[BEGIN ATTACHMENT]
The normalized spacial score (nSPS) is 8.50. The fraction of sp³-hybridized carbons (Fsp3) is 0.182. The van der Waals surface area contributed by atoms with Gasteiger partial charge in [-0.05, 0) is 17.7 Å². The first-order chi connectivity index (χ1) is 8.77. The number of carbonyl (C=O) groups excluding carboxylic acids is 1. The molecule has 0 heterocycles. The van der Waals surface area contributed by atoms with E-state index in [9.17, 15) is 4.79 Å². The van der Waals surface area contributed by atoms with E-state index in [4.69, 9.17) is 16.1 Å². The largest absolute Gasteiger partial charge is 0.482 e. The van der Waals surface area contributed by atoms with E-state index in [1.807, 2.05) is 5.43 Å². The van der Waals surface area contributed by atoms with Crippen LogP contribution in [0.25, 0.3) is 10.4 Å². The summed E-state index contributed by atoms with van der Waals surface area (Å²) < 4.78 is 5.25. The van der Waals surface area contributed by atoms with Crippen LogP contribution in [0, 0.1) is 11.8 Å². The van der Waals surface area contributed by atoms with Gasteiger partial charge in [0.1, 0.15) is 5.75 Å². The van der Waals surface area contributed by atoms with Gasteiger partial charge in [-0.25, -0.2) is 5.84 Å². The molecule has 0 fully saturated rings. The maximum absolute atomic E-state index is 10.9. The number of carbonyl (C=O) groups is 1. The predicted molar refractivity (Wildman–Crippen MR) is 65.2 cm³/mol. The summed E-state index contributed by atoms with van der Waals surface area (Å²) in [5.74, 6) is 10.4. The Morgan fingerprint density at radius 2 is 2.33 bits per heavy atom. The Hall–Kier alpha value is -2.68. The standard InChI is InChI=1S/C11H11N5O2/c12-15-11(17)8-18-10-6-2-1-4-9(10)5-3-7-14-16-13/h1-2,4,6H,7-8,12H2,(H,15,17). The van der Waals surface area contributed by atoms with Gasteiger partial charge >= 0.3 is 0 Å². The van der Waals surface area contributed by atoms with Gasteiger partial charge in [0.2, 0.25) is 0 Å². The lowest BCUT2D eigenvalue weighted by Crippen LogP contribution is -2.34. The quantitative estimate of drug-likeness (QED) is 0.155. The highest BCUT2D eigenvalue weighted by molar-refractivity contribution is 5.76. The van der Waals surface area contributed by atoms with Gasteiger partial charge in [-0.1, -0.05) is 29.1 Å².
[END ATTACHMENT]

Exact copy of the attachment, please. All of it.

The normalized spacial score (nSPS) is 8.50. The fraction of sp³-hybridized carbons (Fsp3) is 0.182. The van der Waals surface area contributed by atoms with Gasteiger partial charge in [-0.05, 0) is 17.7 Å². The first-order chi connectivity index (χ1) is 8.77. The number of carbonyl (C=O) groups excluding carboxylic acids is 1. The molecule has 0 heterocycles. The van der Waals surface area contributed by atoms with E-state index in [9.17, 15) is 4.79 Å². The van der Waals surface area contributed by atoms with E-state index in [4.69, 9.17) is 16.1 Å². The largest absolute Gasteiger partial charge is 0.482 e. The van der Waals surface area contributed by atoms with E-state index in [1.807, 2.05) is 5.43 Å². The van der Waals surface area contributed by atoms with Crippen LogP contribution in [0.25, 0.3) is 10.4 Å². The summed E-state index contributed by atoms with van der Waals surface area (Å²) < 4.78 is 5.25. The van der Waals surface area contributed by atoms with Crippen LogP contribution in [0, 0.1) is 11.8 Å². The van der Waals surface area contributed by atoms with Gasteiger partial charge in [0.1, 0.15) is 5.75 Å². The van der Waals surface area contributed by atoms with Gasteiger partial charge in [-0.25, -0.2) is 5.84 Å². The molecule has 0 fully saturated rings. The maximum absolute atomic E-state index is 10.9. The number of carbonyl (C=O) groups is 1. The predicted molar refractivity (Wildman–Crippen MR) is 65.2 cm³/mol. The summed E-state index contributed by atoms with van der Waals surface area (Å²) in [5.74, 6) is 10.4. The Morgan fingerprint density at radius 2 is 2.33 bits per heavy atom. The Hall–Kier alpha value is -2.68. The standard InChI is InChI=1S/C11H11N5O2/c12-15-11(17)8-18-10-6-2-1-4-9(10)5-3-7-14-16-13/h1-2,4,6H,7-8,12H2,(H,15,17). The van der Waals surface area contributed by atoms with Gasteiger partial charge >= 0.3 is 0 Å². The van der Waals surface area contributed by atoms with Gasteiger partial charge in [0.2, 0.25) is 0 Å². The lowest BCUT2D eigenvalue weighted by Crippen LogP contribution is -2.34. The quantitative estimate of drug-likeness (QED) is 0.155. The highest BCUT2D eigenvalue weighted by molar-refractivity contribution is 5.76. The van der Waals surface area contributed by atoms with Gasteiger partial charge in [-0.1, -0.05) is 29.1 Å².